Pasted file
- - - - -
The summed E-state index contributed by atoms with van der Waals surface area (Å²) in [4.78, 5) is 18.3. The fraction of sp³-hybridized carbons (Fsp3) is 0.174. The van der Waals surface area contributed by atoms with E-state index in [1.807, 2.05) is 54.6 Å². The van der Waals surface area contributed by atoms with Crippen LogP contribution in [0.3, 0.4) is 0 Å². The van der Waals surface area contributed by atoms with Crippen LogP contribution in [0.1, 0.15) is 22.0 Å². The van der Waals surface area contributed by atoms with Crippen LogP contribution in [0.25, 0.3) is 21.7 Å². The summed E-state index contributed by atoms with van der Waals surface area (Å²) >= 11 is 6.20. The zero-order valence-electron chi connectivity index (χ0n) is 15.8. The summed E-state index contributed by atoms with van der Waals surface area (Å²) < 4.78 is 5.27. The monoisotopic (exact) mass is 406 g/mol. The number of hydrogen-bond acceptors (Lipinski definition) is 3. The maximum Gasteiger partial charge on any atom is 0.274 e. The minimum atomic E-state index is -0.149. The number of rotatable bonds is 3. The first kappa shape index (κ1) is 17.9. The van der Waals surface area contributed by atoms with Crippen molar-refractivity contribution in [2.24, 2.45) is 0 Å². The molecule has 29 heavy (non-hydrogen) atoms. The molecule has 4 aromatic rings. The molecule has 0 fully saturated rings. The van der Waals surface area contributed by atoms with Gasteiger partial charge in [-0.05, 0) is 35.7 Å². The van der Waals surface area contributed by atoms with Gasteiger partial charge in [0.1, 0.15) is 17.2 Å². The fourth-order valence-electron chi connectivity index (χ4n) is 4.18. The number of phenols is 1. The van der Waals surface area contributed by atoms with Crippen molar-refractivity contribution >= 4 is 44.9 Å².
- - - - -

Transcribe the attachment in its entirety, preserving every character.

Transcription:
The summed E-state index contributed by atoms with van der Waals surface area (Å²) in [4.78, 5) is 18.3. The fraction of sp³-hybridized carbons (Fsp3) is 0.174. The van der Waals surface area contributed by atoms with E-state index in [1.807, 2.05) is 54.6 Å². The van der Waals surface area contributed by atoms with Crippen LogP contribution in [0.3, 0.4) is 0 Å². The van der Waals surface area contributed by atoms with Crippen LogP contribution in [0.1, 0.15) is 22.0 Å². The van der Waals surface area contributed by atoms with Crippen LogP contribution in [0.25, 0.3) is 21.7 Å². The summed E-state index contributed by atoms with van der Waals surface area (Å²) >= 11 is 6.20. The zero-order valence-electron chi connectivity index (χ0n) is 15.8. The summed E-state index contributed by atoms with van der Waals surface area (Å²) < 4.78 is 5.27. The monoisotopic (exact) mass is 406 g/mol. The number of hydrogen-bond acceptors (Lipinski definition) is 3. The maximum Gasteiger partial charge on any atom is 0.274 e. The minimum atomic E-state index is -0.149. The number of rotatable bonds is 3. The first kappa shape index (κ1) is 17.9. The van der Waals surface area contributed by atoms with Crippen molar-refractivity contribution in [2.24, 2.45) is 0 Å². The molecule has 29 heavy (non-hydrogen) atoms. The molecule has 4 aromatic rings. The molecule has 0 fully saturated rings. The van der Waals surface area contributed by atoms with Gasteiger partial charge in [-0.05, 0) is 35.7 Å². The van der Waals surface area contributed by atoms with Gasteiger partial charge in [0.1, 0.15) is 17.2 Å². The fourth-order valence-electron chi connectivity index (χ4n) is 4.18. The number of phenols is 1. The van der Waals surface area contributed by atoms with Crippen molar-refractivity contribution >= 4 is 44.9 Å².